Headaches Among the Overtones
Samuel Beckett produced some of the most powerful writing – some of the funniest but most devastating – of the twentieth century. He described his plays, prose and poetry as ‘an unnecessary stain on the silence’, but the extraordinary combination of concision and richness in his writing stems from his peculiar sensitivity to the sounds and rhythms of words. Moreover, music forms a part of Beckett’s comic aesthetics of failure: it plays a role in his exploration of the possibilities and failures of the imagination, and the ever-failing attempt to forge a sense of self. No wonder, then, that so many composers have taken inspiration from Beckett, setting his words to music or translating into music the dramatic themes or contexts of his work. Headaches Among the Overtones considers both music in Beckett and Beckett’s significance in contemporary music. In doing so, it explores the relationship between words, music and meaning, examining how comparable philosophical concerns and artistic effects appear in literature and music of the twentieth and twenty-first centuries.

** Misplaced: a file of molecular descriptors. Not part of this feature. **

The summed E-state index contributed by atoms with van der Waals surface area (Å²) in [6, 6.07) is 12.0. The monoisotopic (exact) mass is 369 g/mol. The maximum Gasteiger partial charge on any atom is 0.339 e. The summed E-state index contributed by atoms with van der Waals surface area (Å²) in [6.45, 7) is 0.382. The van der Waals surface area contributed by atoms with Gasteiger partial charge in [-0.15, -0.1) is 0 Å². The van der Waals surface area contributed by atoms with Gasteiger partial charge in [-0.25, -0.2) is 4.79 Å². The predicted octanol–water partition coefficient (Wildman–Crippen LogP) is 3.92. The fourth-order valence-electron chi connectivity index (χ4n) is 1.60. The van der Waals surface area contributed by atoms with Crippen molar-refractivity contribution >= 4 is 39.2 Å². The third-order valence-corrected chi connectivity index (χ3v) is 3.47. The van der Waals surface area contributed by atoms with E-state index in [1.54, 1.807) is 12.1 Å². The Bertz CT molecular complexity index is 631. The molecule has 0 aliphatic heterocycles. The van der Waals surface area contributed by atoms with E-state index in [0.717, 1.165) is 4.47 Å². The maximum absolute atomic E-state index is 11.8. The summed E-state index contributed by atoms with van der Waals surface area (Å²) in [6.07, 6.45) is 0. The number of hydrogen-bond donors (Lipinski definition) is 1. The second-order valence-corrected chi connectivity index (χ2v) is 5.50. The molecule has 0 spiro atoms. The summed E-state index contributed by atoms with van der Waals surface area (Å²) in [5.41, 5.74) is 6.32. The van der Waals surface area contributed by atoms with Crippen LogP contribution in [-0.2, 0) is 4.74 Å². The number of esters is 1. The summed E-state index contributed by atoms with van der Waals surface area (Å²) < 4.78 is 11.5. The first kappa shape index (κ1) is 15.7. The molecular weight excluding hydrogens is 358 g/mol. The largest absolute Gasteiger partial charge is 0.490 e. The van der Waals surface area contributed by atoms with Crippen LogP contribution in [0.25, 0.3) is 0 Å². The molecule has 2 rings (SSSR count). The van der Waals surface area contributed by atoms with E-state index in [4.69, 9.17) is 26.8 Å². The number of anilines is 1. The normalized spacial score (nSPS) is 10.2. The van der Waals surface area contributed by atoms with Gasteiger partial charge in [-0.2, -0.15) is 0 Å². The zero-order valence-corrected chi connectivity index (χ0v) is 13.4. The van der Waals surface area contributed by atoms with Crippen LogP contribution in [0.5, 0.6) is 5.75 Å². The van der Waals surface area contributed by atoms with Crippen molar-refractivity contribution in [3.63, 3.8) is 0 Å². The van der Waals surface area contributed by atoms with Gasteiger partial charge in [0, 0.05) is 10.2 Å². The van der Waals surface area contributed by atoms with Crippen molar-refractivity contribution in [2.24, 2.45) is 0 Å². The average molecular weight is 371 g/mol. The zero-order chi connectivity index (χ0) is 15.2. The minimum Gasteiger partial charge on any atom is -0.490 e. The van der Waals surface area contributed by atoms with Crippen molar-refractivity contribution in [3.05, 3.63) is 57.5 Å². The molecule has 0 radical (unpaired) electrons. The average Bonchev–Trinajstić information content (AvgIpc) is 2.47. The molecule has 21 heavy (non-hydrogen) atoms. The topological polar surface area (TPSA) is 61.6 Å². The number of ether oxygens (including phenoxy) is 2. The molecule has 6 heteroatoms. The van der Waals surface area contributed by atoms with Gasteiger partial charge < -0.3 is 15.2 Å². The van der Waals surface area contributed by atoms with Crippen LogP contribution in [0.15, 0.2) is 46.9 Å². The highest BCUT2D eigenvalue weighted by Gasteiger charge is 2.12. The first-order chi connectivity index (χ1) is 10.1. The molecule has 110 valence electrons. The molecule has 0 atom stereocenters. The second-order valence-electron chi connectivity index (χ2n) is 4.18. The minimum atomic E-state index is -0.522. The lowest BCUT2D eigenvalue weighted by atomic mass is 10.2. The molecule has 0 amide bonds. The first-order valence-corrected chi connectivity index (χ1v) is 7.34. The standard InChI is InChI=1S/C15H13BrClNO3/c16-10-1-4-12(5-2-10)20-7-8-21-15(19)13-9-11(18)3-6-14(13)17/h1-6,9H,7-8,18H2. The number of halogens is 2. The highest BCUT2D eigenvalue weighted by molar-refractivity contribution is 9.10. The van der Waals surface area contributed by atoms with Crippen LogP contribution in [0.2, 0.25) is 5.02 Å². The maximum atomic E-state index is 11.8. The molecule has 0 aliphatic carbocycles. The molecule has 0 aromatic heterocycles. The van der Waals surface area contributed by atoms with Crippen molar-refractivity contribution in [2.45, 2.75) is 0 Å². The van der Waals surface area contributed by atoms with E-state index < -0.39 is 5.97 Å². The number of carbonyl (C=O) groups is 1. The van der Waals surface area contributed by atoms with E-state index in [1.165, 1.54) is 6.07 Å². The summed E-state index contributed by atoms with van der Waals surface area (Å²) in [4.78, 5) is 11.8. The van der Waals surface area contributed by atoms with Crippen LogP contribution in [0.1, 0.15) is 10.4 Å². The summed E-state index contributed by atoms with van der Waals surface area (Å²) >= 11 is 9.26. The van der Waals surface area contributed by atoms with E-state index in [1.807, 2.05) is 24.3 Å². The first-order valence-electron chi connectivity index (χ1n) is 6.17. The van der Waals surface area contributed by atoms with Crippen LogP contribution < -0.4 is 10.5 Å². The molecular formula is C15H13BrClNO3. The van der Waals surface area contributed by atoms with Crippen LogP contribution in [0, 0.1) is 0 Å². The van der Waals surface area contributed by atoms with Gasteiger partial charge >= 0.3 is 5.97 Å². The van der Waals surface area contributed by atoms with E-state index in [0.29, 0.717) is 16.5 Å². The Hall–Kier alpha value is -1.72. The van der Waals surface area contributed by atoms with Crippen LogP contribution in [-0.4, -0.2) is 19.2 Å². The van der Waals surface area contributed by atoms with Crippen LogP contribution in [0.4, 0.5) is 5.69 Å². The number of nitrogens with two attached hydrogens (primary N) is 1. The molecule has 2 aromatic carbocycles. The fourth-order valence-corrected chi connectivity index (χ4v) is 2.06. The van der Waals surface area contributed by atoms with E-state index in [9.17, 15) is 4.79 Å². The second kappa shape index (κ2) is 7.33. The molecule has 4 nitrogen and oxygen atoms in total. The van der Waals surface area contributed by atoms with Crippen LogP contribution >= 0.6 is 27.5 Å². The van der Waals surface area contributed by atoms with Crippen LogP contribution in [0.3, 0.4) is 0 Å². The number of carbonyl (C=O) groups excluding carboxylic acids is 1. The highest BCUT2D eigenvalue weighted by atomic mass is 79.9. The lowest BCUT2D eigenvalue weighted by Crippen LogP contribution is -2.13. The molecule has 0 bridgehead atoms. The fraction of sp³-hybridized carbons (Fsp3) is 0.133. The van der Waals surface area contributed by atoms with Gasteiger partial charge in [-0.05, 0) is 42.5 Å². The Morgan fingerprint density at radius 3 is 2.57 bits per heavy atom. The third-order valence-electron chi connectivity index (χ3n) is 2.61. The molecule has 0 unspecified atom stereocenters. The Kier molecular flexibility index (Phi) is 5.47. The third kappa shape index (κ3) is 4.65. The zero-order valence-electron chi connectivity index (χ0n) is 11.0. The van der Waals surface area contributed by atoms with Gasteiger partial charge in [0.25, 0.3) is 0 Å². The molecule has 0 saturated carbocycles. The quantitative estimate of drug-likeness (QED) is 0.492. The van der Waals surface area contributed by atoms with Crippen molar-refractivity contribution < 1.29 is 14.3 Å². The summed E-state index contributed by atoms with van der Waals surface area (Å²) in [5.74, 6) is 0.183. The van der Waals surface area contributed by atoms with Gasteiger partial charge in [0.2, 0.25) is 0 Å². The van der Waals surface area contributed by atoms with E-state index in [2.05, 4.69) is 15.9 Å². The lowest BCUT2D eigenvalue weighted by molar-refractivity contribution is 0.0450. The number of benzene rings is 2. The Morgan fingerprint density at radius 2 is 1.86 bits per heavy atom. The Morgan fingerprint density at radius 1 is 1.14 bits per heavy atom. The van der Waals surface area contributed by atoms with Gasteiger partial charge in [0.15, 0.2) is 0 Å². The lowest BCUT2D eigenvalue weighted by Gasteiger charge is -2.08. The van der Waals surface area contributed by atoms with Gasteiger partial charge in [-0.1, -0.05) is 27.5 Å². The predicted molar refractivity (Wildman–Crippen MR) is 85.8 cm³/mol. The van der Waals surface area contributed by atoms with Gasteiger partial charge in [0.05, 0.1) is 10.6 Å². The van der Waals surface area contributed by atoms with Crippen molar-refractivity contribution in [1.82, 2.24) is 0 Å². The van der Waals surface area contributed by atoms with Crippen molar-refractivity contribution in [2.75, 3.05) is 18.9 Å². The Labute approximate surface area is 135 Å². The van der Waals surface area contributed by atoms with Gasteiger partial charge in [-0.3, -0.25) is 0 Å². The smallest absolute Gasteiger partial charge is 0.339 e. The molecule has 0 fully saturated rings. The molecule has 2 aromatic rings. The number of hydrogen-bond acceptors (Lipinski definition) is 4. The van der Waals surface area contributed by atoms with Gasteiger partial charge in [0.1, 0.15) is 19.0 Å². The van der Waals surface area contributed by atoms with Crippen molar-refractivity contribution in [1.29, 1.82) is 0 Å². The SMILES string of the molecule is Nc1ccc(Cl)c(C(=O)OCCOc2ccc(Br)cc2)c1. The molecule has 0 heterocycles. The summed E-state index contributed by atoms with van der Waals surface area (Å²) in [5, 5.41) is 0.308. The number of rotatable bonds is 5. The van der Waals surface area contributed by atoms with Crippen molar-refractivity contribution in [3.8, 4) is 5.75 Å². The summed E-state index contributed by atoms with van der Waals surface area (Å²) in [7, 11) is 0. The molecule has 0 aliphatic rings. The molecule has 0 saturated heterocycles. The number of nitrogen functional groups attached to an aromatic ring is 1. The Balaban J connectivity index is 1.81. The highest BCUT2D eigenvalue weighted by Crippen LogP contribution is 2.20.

The book is substantial and is in two parts. The first deals with the role of music in Beckett’s work, both actual music and the idea of music, initially posited as a model to which his writing might aspire and later employed in a more complex manner to aid the exploration of memory and subjectivity. The second part of the book is concerned with Beckett’s influence on composers. This comprises a substantial overview, followed by 4 studies (2 of Feldman’s large Beckett-related works, plus Kurtág and Richard Barrett).